Car accidents frequently occur in the United States. They’re so common that they’re the leading cause of post-traumatic stress disorder or PTSD among the general population. Moreover, vehicular accidents also cause other negative feelings like shock, unease, anxiety, and depression.
Despite the problems they are facing, many car accident survivors are reluctant to receive professional mental health help. Aside from the stigma surrounding therapy, some people don’t consider vehicular mishaps as traumatic. Many assume trauma only comes from major natural disasters and the death of people close to them.
Vehicular accidents can also cause a considerable shift in a survivor’s attitude and actions. After all, traffic and transportation are all around us. So, they often encounter these triggering images every day. Those factors may negatively affect their well-being, in addition to the physical injuries they may have already incurred from the accident. As such, you need to see a therapist if you suffer from a car accident.
Here’s how seeing a therapist can benefit you:
Acknowledging Your Trauma
Accidents impact people negatively. It’s common for car accident survivors to have recurring nightmares about the incident. As a victim, you may also develop anxiety about driving or riding vehicles. Additionally, you may develop PTSD, anxiety, or depression. These disorders may lead you to become avoidant, preventing you from riding cars regardless of the reason or company.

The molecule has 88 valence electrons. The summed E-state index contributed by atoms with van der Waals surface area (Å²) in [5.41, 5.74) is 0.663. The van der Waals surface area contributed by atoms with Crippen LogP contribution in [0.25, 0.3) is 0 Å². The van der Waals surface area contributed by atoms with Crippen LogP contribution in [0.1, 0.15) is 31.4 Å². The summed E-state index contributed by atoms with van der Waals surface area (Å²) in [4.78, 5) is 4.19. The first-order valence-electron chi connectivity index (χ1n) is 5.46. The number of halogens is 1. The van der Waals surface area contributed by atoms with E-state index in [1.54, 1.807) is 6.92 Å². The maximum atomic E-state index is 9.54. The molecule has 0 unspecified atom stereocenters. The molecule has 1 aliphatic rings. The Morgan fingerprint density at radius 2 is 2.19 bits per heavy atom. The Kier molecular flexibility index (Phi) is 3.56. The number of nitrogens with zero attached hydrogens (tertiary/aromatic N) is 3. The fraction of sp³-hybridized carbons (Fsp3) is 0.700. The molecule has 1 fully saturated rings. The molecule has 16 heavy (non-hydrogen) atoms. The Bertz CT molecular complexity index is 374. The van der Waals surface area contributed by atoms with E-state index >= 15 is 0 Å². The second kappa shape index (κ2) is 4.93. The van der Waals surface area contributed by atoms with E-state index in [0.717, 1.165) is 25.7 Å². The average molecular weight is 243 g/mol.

Vehicular accidents may also prove more traumatic if you’ve sustained injuries, especially major ones. Being hospitalized and feeling constant pain may exacerbate the negative feelings you have from what happened. If you experience this, therapy can help you control your emotions as you recover from the damage. It will support you in your journey to getting back up emotionally.
The trauma becomes even heavier when there are casualties involved. Survivor’s guilt is common for those who made it out of accidents alive. You may feel like you did something wrong because you didn’t meet the same outcome as others. You may also blame yourself for the accident and the death of other people if there were any. These thoughts will all negatively impact your overall well-being, recovery, and future.
You should immediately seek a therapist if you find yourself having these thoughts. Remember, accidents are often out of your control. You did absolutely nothing wrong by surviving. Therapy will help you process your thoughts and emotions more healthily.
Developing Healthy Coping Mechanisms
Over time, you may find yourself feeling anxious and lethargic. You may even feel like you can’t and don’t want to get up. It’s tempting to succumb to this darkness. Sometimes, you may even find yourself not caring about things or being too anxious to do anything. Some survivors may even resort to severely unhealthy coping mechanisms, such as substance abuse or gambling.
All of your feelings are valid. But it’s crucial to know you can’t go on with those habits in the long run. It’s not going to be easy, but your therapist can support you in getting back up.